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Home | Interviews | Interview: Emily Haack (Ratline, ScrapBook)

Interview: Emily Haack (Ratline, ScrapBook)


Due to the controversy of Scrapbook, how did fans of the genre react towards you? For instance, I know a lot of women had to of been offended seeing how you’re naked through the whole film, being beaten and raped, sodomized by a huge bottle, and lets not forget that infamous shower scene. (For the record I do not have a problem with it, I laughed a lot, but I know many people have which is why I am asking)

– I did get some flack from female viewers of Scrapbook. They wanted to know how I could condone physical and sexual abuse. But that’s the thing, I wasn’t condoning it…I was portraying it. There’s a difference! We were telling a story and showing events that have, unfortunately, probably happened to someone at some point, you know? It was not being celebrated or shown in a favorable light in any way. There are people in this world who think that if violence or sexuality is portrayed in a movie or on TV, then the artist is condoning those acts. They don’t stop and take the time to really see what the message is. Bottom line, you don’t like it? Don’t watch it again!

Was playing the role of “Clara” as rough as you imagined it to be? And did you at any point in time feel threatened or violated throughout the making of Scrapbook?

– I had no idea what I was in for when I agreed to play the part of Clara! Scrapbook was my first movie and I basically knew the storyline and what events my character was going to be going through at the hands of Leonard [played by the late Tommy Biondo], but I truly didn’t realize what an emotional, physical, & spiritual journey I was to be going on.

That might sound a bit melodramatic, but I’m completely serious! Working on Scrapbook helped me in ways that I don’t think I could have accomplished on my own. I never felt threatened or violated on that set. Everyone was professional, respectful, and hard-working. Eric was always available for me to talk to if I had any problems or concerns about a particular scene. I have always felt safe on his sets.

What was the hardest part for you in Scrapbook to act out?

– The most challenging scene for me was the dialogue sequence in the kitchen! That seems lame to me now, but back then I was petrified of shooting that one. I had no film experience and in the plays I had been in I was either silent or had a monologue! Dialogue was a scary prospect. That scene was an important one in the storyline of Scrapbook and I felt so awkward doing it!

What would you say we have to look forward to when seeing your latest project “Ratline” directed by Eric Stanze whom you have worked with before?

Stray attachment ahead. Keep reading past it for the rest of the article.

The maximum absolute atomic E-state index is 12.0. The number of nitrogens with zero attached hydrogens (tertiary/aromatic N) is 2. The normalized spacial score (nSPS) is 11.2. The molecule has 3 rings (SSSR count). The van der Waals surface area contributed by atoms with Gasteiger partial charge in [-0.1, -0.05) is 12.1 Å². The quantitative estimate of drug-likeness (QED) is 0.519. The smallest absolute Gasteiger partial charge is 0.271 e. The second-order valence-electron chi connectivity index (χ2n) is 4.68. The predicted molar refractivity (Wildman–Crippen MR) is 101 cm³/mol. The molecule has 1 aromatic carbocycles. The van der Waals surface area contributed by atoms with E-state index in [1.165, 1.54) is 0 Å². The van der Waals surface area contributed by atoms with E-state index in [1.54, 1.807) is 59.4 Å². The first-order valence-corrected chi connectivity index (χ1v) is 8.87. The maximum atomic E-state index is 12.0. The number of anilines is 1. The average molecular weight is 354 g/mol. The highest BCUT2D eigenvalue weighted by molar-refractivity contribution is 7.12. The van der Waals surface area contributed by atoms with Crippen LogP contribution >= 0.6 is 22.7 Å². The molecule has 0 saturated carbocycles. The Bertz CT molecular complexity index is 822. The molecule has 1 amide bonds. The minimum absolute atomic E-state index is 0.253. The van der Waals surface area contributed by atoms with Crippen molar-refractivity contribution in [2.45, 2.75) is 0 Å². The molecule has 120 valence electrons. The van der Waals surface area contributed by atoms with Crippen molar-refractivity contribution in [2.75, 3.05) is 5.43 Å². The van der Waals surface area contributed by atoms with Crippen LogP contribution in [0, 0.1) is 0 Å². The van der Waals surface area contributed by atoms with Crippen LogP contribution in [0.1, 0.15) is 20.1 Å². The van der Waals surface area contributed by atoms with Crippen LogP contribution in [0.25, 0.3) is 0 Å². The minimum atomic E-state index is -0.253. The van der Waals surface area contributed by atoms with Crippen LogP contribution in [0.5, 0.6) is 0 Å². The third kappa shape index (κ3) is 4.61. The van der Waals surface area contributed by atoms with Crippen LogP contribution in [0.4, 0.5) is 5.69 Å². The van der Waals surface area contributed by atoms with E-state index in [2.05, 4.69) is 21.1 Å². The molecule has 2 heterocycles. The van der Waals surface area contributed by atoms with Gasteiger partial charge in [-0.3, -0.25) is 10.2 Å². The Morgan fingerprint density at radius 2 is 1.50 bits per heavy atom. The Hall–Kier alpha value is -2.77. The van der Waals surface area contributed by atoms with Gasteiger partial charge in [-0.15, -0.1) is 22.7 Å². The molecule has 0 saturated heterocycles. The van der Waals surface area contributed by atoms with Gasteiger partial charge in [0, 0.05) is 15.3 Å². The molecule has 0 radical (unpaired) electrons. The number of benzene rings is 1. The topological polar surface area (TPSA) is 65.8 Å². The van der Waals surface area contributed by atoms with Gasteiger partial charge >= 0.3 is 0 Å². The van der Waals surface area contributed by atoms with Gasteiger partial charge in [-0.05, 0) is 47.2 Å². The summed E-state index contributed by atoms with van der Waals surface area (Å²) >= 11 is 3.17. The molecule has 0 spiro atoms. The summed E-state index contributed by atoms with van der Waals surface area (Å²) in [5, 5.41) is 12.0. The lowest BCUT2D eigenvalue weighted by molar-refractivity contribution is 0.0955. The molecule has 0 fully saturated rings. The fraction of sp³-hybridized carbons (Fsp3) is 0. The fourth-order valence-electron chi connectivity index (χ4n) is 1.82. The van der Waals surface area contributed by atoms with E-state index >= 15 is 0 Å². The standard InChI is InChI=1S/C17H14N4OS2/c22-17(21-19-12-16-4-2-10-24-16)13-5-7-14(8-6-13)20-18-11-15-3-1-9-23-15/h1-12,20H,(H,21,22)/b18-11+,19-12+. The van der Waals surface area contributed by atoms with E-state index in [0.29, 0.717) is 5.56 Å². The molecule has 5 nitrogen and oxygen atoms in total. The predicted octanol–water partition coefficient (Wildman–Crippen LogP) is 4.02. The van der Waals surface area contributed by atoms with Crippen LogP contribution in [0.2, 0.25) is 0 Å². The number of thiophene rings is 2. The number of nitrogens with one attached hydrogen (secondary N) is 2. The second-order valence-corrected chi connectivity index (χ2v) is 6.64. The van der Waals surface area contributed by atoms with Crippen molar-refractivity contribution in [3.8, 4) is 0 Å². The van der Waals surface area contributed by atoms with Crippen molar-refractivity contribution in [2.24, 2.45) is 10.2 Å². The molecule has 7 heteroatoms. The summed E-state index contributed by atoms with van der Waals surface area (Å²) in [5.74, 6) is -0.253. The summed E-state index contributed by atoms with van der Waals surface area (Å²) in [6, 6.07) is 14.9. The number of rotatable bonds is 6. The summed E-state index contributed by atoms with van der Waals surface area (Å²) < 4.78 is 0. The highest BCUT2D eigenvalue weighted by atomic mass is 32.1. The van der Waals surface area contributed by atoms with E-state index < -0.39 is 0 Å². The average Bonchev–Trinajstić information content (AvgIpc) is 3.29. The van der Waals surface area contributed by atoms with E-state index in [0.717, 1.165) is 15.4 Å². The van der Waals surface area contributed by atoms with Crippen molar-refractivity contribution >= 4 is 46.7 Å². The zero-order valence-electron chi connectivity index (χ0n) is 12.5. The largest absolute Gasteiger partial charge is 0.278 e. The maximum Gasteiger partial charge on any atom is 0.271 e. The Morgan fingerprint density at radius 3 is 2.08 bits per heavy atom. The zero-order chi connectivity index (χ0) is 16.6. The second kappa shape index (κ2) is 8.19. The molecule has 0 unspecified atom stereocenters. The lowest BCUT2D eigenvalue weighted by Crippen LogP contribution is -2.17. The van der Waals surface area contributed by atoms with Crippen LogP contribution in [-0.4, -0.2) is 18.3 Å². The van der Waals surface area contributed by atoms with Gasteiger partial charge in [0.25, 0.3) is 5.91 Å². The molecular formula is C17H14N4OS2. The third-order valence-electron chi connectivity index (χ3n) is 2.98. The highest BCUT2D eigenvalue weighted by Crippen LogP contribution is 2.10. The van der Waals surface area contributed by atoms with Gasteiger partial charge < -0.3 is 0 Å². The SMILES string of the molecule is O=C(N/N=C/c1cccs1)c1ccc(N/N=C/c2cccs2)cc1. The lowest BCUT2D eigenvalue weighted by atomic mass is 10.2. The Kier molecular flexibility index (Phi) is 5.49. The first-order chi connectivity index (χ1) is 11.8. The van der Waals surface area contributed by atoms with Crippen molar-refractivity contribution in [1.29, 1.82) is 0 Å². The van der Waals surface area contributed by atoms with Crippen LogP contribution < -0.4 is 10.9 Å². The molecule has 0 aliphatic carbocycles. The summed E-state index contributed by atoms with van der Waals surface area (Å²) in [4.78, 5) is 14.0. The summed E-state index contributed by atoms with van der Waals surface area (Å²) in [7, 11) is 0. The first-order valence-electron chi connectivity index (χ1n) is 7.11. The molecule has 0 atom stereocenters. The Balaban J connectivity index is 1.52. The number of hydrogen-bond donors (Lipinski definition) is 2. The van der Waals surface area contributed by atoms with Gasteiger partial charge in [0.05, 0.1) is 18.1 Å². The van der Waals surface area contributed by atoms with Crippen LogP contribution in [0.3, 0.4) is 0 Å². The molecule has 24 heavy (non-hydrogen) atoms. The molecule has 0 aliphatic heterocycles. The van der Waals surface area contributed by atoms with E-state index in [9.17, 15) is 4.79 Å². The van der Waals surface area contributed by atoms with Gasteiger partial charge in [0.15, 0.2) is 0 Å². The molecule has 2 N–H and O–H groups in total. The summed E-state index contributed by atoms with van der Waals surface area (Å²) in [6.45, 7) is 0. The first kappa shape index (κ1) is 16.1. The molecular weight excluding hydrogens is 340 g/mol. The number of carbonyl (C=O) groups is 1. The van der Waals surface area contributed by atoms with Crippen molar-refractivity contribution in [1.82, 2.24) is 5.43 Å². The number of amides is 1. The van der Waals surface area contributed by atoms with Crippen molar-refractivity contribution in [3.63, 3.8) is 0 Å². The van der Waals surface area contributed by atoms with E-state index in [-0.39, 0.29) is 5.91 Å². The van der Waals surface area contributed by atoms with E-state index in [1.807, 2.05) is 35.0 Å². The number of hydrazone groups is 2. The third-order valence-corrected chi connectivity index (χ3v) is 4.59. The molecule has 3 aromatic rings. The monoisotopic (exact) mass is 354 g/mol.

I think new and old fans of Wicked Pixel Cinema will be surprised with Ratline. We went places we haven’t gone before and tackled some interesting issues! I can’t talk about plot points, but suffice to say it’s going to kickass.

I don’t like asking anyone in the horror business what their favorite horror film. I know you must get asked this a billion times. In that case, what would you say is the worst horror film you have ever seen?

The Psycho remake. I was so ashamed of Van Sant. Hitchcock should be off limits when it comes to remakes, ok?

Which character would you say has been your favorite to pull off?

– I am proud of my portrayal of Clara, but I think playing Crystal in Ratline has been my favorite so far. I got to use several weapons [gun, machete, fists], explore a dark side that none of my characters have had before [Sandy in I Spit was insane, not dark], have an intimate relationship with another character, and go on an emotional rollercoaster. It was awesome!

What’s next for you?

– I don’t have any projects on the table right now, but I would love to do a comedy! I think that would be so much fun. We just need someone to write it [hint, hint]. After Ratline is completed, we will hopefully be doing promotion for that and then…who knows! Something awesome, I’m sure!

What do you think it means to be a Scream Queen?

– To me, the term “Scream Queen” brings to mind a squeamish, screaming, weak, female character that is only there to show her tits and be killed as violently as possible by the film’s villain. That is certainly not what I aim to be. There is a place for that type of character, yes, but I’d rather be the strong, self-sufficient, I-can-take-what-you-dish-out, Rebel Yell Queen!

Interview: Emily Haack (Ratline, ScrapBook, I Spit on Your Corpse I Piss on Your Grave)

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